Mabel Lucie Attwell
Mabel Lucie Attwell became a household name during the 1930’s and 40’s with her illustrations of pudgy and appealing toddlers. The public’s insatiable appetite for her illustrations generated an extensive market for Mabel Lucie Attwell ephemera.

Childhood & Education

Mabel Lucie Attwell was born 4 June 1879 at Mile End in London, the ninth child out of ten children born to a butcher. 

She studied at both the Regent School of Art and Heatherley’s School of Art, but because she disliked formal training and grew bored with copying, she never completed either course. She preferred to illustrate her own fantasies.

Professional Career

By the time Attwell was sixteen years old, she had enough drawings of fairies and children to bring them to a leading London artists’ agency. The lukewarm reception that she received was upsetting to the young artist but short-lived. She was notified several days later that not only had all the drawings sold, but that they wanted more!

In 1908, Attwell married the illustrator Harold Cecil Earnshaw, and had two children, Peter and Peggy. Their daughter Peggy was the inspiration for the typical Mabel Lucie Attwell toddler and achieved immortality through the illustrations in Attwell’s books. Peggy (Wickham) later became a talented artist and illustrator in her own right.

Between 1905 and 1913, Attwell illustrated ten books for W. & R. Chambers, providing 4 to 8 color plates for each. By 1911, she was designing postcards and greeting cards for Valentine & Sons of Dundee. 

She illustrated two gift books for Hodder & Stoughton. The first was Peeping Pansy in 1918 by Marie, Queen of Roumania. The Queen even invited Attwell to stay at the Royal Palace in Bucharest. The second book was Peter Pan and Wendy by J. M. Barrie who admired her work and personally requested her to illustrate this edition.

During Attwell’s career, she designed advertisements, posters, calendars, figurines and wall plaques. During the First World War, thousands of her colored postcards were sent to cheer up the troops in the trenches. One of her most famous drawings, ‘Diddums’, was made into a doll, a typically Attwell styled boy doll which was to be found in nurseries around the world. In 1937 and 1938, Princess Margaret commissioned her to do her personal Christmas card.  Attwell also contributed to several periodicals and annuals. In 1943, she started a comic strip in the London Opinion called “Wot a Life”. Sets of Mabel Lucie Attwell China were used in the Royal Nursery of Princesses Elizabeth and Margaret, and later Prince Charles.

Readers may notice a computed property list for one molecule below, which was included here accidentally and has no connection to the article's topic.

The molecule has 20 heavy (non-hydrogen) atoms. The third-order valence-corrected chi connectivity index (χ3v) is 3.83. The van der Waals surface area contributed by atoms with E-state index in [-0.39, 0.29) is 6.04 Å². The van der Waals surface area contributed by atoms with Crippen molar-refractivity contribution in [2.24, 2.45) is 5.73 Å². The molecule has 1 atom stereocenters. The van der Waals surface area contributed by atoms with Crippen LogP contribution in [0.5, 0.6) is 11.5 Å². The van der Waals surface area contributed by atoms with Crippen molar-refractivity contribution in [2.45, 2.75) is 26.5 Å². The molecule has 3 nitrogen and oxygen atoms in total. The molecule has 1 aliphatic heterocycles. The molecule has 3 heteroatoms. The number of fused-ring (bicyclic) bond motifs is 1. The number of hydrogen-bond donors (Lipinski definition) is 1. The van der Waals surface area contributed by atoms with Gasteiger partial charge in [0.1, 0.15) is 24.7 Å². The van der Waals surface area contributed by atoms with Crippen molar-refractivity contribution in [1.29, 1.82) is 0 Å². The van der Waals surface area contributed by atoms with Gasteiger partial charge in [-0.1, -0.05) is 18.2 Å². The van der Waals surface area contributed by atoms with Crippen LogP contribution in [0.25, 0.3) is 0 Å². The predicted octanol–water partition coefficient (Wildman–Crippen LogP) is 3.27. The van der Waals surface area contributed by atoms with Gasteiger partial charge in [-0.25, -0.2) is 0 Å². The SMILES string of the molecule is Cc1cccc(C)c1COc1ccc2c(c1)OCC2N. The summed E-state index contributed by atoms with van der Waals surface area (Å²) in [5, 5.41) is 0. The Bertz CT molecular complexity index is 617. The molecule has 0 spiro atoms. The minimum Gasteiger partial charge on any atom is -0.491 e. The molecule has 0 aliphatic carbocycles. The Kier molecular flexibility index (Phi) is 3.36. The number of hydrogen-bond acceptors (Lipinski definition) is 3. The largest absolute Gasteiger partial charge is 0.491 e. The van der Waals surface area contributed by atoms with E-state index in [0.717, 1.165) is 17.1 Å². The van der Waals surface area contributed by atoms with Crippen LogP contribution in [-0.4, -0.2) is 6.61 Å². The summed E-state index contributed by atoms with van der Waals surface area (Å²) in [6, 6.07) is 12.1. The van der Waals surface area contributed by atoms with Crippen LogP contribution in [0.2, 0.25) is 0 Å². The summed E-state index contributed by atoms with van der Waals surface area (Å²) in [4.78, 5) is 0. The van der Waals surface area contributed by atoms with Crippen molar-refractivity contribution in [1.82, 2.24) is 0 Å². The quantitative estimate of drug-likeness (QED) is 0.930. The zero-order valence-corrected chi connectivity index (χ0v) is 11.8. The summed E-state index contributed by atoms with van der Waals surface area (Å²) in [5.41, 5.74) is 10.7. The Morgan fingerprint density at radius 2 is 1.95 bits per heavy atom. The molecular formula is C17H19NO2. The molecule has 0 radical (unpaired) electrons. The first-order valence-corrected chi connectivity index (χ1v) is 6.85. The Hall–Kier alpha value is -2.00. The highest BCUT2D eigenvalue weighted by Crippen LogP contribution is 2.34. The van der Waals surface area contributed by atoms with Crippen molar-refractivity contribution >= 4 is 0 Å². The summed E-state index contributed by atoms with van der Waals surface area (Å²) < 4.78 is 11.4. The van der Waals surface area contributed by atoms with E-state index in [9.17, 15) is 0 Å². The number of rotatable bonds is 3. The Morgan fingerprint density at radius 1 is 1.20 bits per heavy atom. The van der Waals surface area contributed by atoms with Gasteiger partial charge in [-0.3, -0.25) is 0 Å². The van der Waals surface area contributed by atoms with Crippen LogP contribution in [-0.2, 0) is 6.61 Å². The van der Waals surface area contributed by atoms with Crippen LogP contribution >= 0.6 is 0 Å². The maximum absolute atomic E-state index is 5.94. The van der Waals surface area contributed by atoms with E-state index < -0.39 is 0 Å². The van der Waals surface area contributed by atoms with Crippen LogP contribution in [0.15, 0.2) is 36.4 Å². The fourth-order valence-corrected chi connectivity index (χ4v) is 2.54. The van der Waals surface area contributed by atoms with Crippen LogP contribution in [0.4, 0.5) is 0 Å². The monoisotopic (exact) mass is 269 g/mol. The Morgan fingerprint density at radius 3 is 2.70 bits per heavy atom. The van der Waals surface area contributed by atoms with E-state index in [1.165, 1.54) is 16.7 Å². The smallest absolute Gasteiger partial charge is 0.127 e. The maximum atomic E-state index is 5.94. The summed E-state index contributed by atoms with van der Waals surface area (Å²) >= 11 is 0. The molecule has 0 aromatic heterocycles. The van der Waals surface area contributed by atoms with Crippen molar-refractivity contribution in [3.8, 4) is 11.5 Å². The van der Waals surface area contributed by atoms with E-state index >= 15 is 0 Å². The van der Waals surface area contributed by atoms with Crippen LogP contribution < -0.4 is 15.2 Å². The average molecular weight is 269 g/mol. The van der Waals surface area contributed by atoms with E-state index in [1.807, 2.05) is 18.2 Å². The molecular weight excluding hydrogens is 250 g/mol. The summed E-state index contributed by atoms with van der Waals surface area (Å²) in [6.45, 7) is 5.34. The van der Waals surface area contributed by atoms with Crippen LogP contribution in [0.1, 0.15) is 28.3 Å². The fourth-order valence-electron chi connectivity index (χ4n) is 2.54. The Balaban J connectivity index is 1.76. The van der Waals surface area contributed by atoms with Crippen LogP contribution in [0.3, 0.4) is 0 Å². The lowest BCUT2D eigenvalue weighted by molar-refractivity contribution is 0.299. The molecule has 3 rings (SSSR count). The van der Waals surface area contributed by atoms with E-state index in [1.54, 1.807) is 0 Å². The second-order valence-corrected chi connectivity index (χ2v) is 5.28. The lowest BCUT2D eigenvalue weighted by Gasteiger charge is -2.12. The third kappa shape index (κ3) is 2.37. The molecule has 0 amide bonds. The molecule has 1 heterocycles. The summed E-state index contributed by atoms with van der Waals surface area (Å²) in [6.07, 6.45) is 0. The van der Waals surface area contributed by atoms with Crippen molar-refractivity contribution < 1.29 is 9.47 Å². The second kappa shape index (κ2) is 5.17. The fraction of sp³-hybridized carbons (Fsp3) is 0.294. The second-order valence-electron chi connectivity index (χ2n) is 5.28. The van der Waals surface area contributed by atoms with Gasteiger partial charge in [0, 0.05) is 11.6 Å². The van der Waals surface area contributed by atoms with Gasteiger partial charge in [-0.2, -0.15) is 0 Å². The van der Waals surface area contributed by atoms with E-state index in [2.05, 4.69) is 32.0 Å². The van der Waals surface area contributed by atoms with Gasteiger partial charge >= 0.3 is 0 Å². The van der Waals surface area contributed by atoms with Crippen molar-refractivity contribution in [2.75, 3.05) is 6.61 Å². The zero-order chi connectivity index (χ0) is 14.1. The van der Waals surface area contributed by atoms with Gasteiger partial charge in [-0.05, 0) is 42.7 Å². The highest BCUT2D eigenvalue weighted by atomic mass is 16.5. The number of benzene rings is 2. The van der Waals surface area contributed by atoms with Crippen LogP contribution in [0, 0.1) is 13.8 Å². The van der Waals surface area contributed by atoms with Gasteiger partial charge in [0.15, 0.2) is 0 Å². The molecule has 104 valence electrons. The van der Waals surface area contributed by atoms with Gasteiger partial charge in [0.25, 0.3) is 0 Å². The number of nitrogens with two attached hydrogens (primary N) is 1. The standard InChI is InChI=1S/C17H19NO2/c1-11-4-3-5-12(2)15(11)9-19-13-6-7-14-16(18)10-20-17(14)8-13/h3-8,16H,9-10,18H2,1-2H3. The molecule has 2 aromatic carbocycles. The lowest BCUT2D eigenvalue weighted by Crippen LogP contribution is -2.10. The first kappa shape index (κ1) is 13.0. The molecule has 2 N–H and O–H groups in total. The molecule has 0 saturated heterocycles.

Her illustrations of chubby, winsome children were extremely popular during the 1930’s and 40’s. Although she was criticized for theirsweetness, she became a wide commercial success.

In 1945 Attwell moved to Fowey, Cornwall to live with her son Peter. She died at home on 5 November 1964.

Style & Technique

She worked mostly in watercolor and pen-and-ink. Her early work was delicate and appealing, but later she was criticized for providing formula illustrations—no variety of concept or technique. One critic noted:

“Such genuine talent as she had was soon submerged in the mediocrity of endless pictures of chubby, dimpled babies and infants, so that her name became synonymous in Britain with the sentimentalization of childhood.”

Raison d’Être

“I see the child in the adult, then I draw the adult as a child . . .”
Childrens’ Books Illustrated
  • Baldwin, May, That Little Lamb, Chambers, c. 1905.